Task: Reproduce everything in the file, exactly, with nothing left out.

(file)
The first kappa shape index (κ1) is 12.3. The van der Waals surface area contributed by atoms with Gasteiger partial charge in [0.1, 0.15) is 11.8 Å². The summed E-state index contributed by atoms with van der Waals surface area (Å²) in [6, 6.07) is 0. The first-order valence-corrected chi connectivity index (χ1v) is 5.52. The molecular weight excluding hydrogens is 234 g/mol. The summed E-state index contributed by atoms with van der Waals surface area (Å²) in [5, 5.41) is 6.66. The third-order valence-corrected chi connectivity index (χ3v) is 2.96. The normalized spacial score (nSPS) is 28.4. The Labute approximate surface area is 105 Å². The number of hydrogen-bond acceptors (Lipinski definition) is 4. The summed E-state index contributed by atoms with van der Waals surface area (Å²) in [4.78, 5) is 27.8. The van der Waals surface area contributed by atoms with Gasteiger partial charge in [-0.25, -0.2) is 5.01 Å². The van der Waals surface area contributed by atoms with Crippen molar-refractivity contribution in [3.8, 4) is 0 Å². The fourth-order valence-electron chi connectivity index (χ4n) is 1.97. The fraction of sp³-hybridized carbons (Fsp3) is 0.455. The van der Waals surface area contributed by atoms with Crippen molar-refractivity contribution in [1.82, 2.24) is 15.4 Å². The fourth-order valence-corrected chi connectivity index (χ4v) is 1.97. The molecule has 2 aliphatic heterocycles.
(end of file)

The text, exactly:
The first kappa shape index (κ1) is 12.3. The van der Waals surface area contributed by atoms with Gasteiger partial charge in [0.1, 0.15) is 11.8 Å². The summed E-state index contributed by atoms with van der Waals surface area (Å²) in [6, 6.07) is 0. The first-order valence-corrected chi connectivity index (χ1v) is 5.52. The molecular weight excluding hydrogens is 234 g/mol. The summed E-state index contributed by atoms with van der Waals surface area (Å²) in [5, 5.41) is 6.66. The third-order valence-corrected chi connectivity index (χ3v) is 2.96. The normalized spacial score (nSPS) is 28.4. The Labute approximate surface area is 105 Å². The number of hydrogen-bond acceptors (Lipinski definition) is 4. The summed E-state index contributed by atoms with van der Waals surface area (Å²) in [4.78, 5) is 27.8. The van der Waals surface area contributed by atoms with Gasteiger partial charge in [-0.25, -0.2) is 5.01 Å². The van der Waals surface area contributed by atoms with Crippen molar-refractivity contribution in [3.8, 4) is 0 Å². The fourth-order valence-electron chi connectivity index (χ4n) is 1.97. The fraction of sp³-hybridized carbons (Fsp3) is 0.455. The van der Waals surface area contributed by atoms with Crippen molar-refractivity contribution in [1.82, 2.24) is 15.4 Å². The fourth-order valence-corrected chi connectivity index (χ4v) is 1.97. The molecule has 2 aliphatic heterocycles.